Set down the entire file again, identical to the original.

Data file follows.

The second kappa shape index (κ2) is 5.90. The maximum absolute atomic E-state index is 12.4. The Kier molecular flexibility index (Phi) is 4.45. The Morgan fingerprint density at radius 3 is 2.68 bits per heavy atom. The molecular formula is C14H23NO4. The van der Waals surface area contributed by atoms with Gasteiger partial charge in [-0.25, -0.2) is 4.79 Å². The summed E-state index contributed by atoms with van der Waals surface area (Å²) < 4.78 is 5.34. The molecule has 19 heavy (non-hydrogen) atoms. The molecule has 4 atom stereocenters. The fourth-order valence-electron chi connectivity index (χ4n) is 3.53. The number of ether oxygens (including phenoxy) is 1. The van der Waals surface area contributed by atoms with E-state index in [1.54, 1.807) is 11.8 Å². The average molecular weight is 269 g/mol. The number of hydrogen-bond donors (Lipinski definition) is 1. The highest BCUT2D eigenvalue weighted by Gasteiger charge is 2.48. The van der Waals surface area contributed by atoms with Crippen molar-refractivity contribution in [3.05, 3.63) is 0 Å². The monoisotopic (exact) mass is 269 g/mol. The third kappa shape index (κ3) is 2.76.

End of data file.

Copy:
The second kappa shape index (κ2) is 5.90. The maximum absolute atomic E-state index is 12.4. The Kier molecular flexibility index (Phi) is 4.45. The Morgan fingerprint density at radius 3 is 2.68 bits per heavy atom. The molecular formula is C14H23NO4. The van der Waals surface area contributed by atoms with Gasteiger partial charge in [-0.25, -0.2) is 4.79 Å². The summed E-state index contributed by atoms with van der Waals surface area (Å²) < 4.78 is 5.34. The molecule has 19 heavy (non-hydrogen) atoms. The molecule has 4 atom stereocenters. The fourth-order valence-electron chi connectivity index (χ4n) is 3.53. The number of ether oxygens (including phenoxy) is 1. The van der Waals surface area contributed by atoms with E-state index in [1.54, 1.807) is 11.8 Å². The average molecular weight is 269 g/mol. The number of hydrogen-bond donors (Lipinski definition) is 1. The highest BCUT2D eigenvalue weighted by Gasteiger charge is 2.48. The van der Waals surface area contributed by atoms with Crippen molar-refractivity contribution in [3.05, 3.63) is 0 Å². The monoisotopic (exact) mass is 269 g/mol. The third kappa shape index (κ3) is 2.76.